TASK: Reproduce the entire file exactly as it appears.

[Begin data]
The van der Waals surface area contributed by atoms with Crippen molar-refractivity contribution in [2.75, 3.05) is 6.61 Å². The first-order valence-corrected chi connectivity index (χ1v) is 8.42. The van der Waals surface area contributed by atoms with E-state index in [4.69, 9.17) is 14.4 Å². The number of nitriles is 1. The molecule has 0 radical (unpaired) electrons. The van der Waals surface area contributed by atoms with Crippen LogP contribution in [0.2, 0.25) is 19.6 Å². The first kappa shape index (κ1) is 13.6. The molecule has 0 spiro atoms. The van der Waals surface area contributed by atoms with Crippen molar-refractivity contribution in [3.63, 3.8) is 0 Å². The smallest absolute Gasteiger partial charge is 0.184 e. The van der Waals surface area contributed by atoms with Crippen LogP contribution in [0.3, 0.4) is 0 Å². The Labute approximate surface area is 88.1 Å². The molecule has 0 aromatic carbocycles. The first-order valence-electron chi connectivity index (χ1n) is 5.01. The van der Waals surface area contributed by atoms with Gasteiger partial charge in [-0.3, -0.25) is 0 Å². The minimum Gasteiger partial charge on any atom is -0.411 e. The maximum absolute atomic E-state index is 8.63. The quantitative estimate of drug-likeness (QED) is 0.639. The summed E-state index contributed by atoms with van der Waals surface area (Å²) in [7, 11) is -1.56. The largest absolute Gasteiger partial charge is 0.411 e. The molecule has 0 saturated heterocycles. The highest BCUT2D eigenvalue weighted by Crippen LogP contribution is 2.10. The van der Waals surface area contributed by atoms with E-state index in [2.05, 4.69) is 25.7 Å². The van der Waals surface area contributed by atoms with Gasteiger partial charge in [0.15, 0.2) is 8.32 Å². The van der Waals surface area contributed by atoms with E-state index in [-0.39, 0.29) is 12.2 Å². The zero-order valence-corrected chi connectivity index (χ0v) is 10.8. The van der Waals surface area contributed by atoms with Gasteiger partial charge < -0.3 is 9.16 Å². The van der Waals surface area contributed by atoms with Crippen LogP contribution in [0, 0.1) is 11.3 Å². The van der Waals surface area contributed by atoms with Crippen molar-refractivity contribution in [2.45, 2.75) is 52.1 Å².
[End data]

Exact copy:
The van der Waals surface area contributed by atoms with Crippen molar-refractivity contribution in [2.75, 3.05) is 6.61 Å². The first-order valence-corrected chi connectivity index (χ1v) is 8.42. The van der Waals surface area contributed by atoms with E-state index in [4.69, 9.17) is 14.4 Å². The number of nitriles is 1. The molecule has 0 radical (unpaired) electrons. The van der Waals surface area contributed by atoms with Crippen LogP contribution in [0.2, 0.25) is 19.6 Å². The first kappa shape index (κ1) is 13.6. The molecule has 0 spiro atoms. The van der Waals surface area contributed by atoms with Crippen molar-refractivity contribution in [3.63, 3.8) is 0 Å². The smallest absolute Gasteiger partial charge is 0.184 e. The van der Waals surface area contributed by atoms with Crippen LogP contribution in [0.3, 0.4) is 0 Å². The Labute approximate surface area is 88.1 Å². The molecule has 0 aromatic carbocycles. The first-order valence-electron chi connectivity index (χ1n) is 5.01. The van der Waals surface area contributed by atoms with Gasteiger partial charge in [-0.3, -0.25) is 0 Å². The minimum Gasteiger partial charge on any atom is -0.411 e. The maximum absolute atomic E-state index is 8.63. The quantitative estimate of drug-likeness (QED) is 0.639. The summed E-state index contributed by atoms with van der Waals surface area (Å²) in [7, 11) is -1.56. The largest absolute Gasteiger partial charge is 0.411 e. The molecule has 0 saturated heterocycles. The highest BCUT2D eigenvalue weighted by Crippen LogP contribution is 2.10. The van der Waals surface area contributed by atoms with E-state index in [2.05, 4.69) is 25.7 Å². The van der Waals surface area contributed by atoms with Gasteiger partial charge in [0.15, 0.2) is 8.32 Å². The van der Waals surface area contributed by atoms with E-state index in [-0.39, 0.29) is 12.2 Å². The zero-order valence-corrected chi connectivity index (χ0v) is 10.8. The van der Waals surface area contributed by atoms with Gasteiger partial charge < -0.3 is 9.16 Å². The van der Waals surface area contributed by atoms with Crippen LogP contribution in [0, 0.1) is 11.3 Å². The van der Waals surface area contributed by atoms with Crippen molar-refractivity contribution in [2.45, 2.75) is 52.1 Å².